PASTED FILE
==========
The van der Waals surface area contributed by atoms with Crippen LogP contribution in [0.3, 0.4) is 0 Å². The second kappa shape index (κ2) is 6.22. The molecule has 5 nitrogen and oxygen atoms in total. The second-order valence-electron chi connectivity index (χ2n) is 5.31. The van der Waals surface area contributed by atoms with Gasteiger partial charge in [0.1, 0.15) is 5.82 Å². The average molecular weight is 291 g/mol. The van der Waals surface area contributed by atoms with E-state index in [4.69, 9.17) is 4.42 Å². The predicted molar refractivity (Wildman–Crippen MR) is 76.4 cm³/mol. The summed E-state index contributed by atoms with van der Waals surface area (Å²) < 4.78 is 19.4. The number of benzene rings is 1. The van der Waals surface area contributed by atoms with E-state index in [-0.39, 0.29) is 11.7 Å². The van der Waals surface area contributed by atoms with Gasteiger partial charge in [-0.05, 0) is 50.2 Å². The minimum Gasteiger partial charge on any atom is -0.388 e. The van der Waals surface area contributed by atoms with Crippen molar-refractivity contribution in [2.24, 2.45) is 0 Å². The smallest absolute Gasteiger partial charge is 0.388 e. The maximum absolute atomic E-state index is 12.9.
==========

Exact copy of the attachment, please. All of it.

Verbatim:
The van der Waals surface area contributed by atoms with Crippen LogP contribution in [0.3, 0.4) is 0 Å². The second kappa shape index (κ2) is 6.22. The molecule has 5 nitrogen and oxygen atoms in total. The second-order valence-electron chi connectivity index (χ2n) is 5.31. The van der Waals surface area contributed by atoms with Gasteiger partial charge in [0.1, 0.15) is 5.82 Å². The average molecular weight is 291 g/mol. The van der Waals surface area contributed by atoms with E-state index in [4.69, 9.17) is 4.42 Å². The predicted molar refractivity (Wildman–Crippen MR) is 76.4 cm³/mol. The summed E-state index contributed by atoms with van der Waals surface area (Å²) < 4.78 is 19.4. The number of benzene rings is 1. The van der Waals surface area contributed by atoms with E-state index in [-0.39, 0.29) is 11.7 Å². The van der Waals surface area contributed by atoms with Gasteiger partial charge in [-0.05, 0) is 50.2 Å². The minimum Gasteiger partial charge on any atom is -0.388 e. The van der Waals surface area contributed by atoms with Crippen molar-refractivity contribution in [2.24, 2.45) is 0 Å². The smallest absolute Gasteiger partial charge is 0.388 e. The maximum absolute atomic E-state index is 12.9.